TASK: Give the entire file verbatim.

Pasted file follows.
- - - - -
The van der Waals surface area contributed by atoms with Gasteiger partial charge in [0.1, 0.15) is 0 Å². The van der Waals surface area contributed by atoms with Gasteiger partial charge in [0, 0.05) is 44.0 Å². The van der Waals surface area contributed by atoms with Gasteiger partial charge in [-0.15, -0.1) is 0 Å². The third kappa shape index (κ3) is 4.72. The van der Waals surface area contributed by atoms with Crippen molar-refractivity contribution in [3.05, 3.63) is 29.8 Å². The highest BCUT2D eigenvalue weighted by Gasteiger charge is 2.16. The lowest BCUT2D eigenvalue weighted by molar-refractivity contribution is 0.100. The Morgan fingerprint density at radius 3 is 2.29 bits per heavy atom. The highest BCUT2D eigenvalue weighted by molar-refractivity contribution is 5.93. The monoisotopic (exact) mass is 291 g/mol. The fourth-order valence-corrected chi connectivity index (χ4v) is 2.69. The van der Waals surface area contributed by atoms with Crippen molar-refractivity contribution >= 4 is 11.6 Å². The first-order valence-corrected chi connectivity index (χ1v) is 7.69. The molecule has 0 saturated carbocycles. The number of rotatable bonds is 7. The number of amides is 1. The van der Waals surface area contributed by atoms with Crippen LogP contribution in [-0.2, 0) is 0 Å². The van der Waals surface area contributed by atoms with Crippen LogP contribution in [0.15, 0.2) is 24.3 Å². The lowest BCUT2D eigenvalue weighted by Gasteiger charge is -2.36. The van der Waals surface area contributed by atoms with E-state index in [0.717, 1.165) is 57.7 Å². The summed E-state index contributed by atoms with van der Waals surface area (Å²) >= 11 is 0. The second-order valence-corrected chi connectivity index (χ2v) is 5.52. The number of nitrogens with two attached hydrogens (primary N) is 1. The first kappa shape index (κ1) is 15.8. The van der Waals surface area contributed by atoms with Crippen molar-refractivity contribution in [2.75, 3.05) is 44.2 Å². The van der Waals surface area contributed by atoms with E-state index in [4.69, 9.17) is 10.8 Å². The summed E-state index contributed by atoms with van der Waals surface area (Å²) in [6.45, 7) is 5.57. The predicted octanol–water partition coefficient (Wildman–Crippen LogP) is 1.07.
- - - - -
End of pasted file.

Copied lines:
The van der Waals surface area contributed by atoms with Gasteiger partial charge in [0.1, 0.15) is 0 Å². The van der Waals surface area contributed by atoms with Gasteiger partial charge in [0, 0.05) is 44.0 Å². The van der Waals surface area contributed by atoms with Gasteiger partial charge in [-0.15, -0.1) is 0 Å². The third kappa shape index (κ3) is 4.72. The van der Waals surface area contributed by atoms with Crippen molar-refractivity contribution in [3.05, 3.63) is 29.8 Å². The highest BCUT2D eigenvalue weighted by Gasteiger charge is 2.16. The lowest BCUT2D eigenvalue weighted by molar-refractivity contribution is 0.100. The Morgan fingerprint density at radius 3 is 2.29 bits per heavy atom. The highest BCUT2D eigenvalue weighted by molar-refractivity contribution is 5.93. The monoisotopic (exact) mass is 291 g/mol. The fourth-order valence-corrected chi connectivity index (χ4v) is 2.69. The van der Waals surface area contributed by atoms with Crippen molar-refractivity contribution >= 4 is 11.6 Å². The first-order valence-corrected chi connectivity index (χ1v) is 7.69. The molecule has 0 saturated carbocycles. The number of rotatable bonds is 7. The number of amides is 1. The van der Waals surface area contributed by atoms with Crippen LogP contribution in [-0.2, 0) is 0 Å². The van der Waals surface area contributed by atoms with Crippen LogP contribution in [0.15, 0.2) is 24.3 Å². The lowest BCUT2D eigenvalue weighted by Gasteiger charge is -2.36. The van der Waals surface area contributed by atoms with E-state index in [0.717, 1.165) is 57.7 Å². The summed E-state index contributed by atoms with van der Waals surface area (Å²) >= 11 is 0. The second-order valence-corrected chi connectivity index (χ2v) is 5.52. The number of nitrogens with two attached hydrogens (primary N) is 1. The first kappa shape index (κ1) is 15.8. The van der Waals surface area contributed by atoms with Crippen molar-refractivity contribution in [2.75, 3.05) is 44.2 Å². The van der Waals surface area contributed by atoms with E-state index in [4.69, 9.17) is 10.8 Å². The summed E-state index contributed by atoms with van der Waals surface area (Å²) in [6.45, 7) is 5.57. The predicted octanol–water partition coefficient (Wildman–Crippen LogP) is 1.07.